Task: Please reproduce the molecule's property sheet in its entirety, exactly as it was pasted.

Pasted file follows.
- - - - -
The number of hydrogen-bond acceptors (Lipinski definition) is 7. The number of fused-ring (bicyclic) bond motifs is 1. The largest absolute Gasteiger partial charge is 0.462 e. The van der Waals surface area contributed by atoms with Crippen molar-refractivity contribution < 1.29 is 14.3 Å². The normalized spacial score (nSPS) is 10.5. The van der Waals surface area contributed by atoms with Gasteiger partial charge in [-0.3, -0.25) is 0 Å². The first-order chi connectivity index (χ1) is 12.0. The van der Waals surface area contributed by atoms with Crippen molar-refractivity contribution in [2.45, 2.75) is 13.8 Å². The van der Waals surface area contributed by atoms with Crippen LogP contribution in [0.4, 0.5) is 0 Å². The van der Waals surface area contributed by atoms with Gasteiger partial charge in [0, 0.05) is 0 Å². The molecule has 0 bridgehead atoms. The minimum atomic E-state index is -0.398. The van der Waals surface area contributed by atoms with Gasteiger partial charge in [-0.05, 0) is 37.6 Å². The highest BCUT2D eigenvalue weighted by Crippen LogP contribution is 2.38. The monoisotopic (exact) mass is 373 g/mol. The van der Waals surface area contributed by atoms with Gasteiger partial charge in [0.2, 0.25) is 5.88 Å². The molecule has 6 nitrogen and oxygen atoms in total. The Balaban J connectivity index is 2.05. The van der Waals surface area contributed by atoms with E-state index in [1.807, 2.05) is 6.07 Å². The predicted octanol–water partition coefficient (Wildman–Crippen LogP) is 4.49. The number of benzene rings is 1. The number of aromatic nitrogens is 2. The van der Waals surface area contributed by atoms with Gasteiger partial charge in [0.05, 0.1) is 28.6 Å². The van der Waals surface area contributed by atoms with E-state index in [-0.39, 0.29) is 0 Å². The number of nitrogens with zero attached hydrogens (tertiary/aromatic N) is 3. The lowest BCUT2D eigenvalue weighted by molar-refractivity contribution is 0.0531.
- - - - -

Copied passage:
The number of hydrogen-bond acceptors (Lipinski definition) is 7. The number of fused-ring (bicyclic) bond motifs is 1. The largest absolute Gasteiger partial charge is 0.462 e. The van der Waals surface area contributed by atoms with Crippen molar-refractivity contribution < 1.29 is 14.3 Å². The normalized spacial score (nSPS) is 10.5. The van der Waals surface area contributed by atoms with Gasteiger partial charge in [-0.3, -0.25) is 0 Å². The first-order chi connectivity index (χ1) is 12.0. The van der Waals surface area contributed by atoms with Crippen molar-refractivity contribution in [2.45, 2.75) is 13.8 Å². The van der Waals surface area contributed by atoms with Crippen LogP contribution in [0.4, 0.5) is 0 Å². The van der Waals surface area contributed by atoms with Gasteiger partial charge in [0, 0.05) is 0 Å². The molecule has 0 bridgehead atoms. The minimum atomic E-state index is -0.398. The van der Waals surface area contributed by atoms with Gasteiger partial charge in [-0.05, 0) is 37.6 Å². The highest BCUT2D eigenvalue weighted by Crippen LogP contribution is 2.38. The monoisotopic (exact) mass is 373 g/mol. The van der Waals surface area contributed by atoms with Gasteiger partial charge in [0.2, 0.25) is 5.88 Å². The molecule has 6 nitrogen and oxygen atoms in total. The Balaban J connectivity index is 2.05. The van der Waals surface area contributed by atoms with E-state index in [1.807, 2.05) is 6.07 Å². The predicted octanol–water partition coefficient (Wildman–Crippen LogP) is 4.49. The number of benzene rings is 1. The number of aromatic nitrogens is 2. The van der Waals surface area contributed by atoms with Gasteiger partial charge in [0.05, 0.1) is 28.6 Å². The van der Waals surface area contributed by atoms with E-state index in [-0.39, 0.29) is 0 Å². The number of nitrogens with zero attached hydrogens (tertiary/aromatic N) is 3. The lowest BCUT2D eigenvalue weighted by molar-refractivity contribution is 0.0531.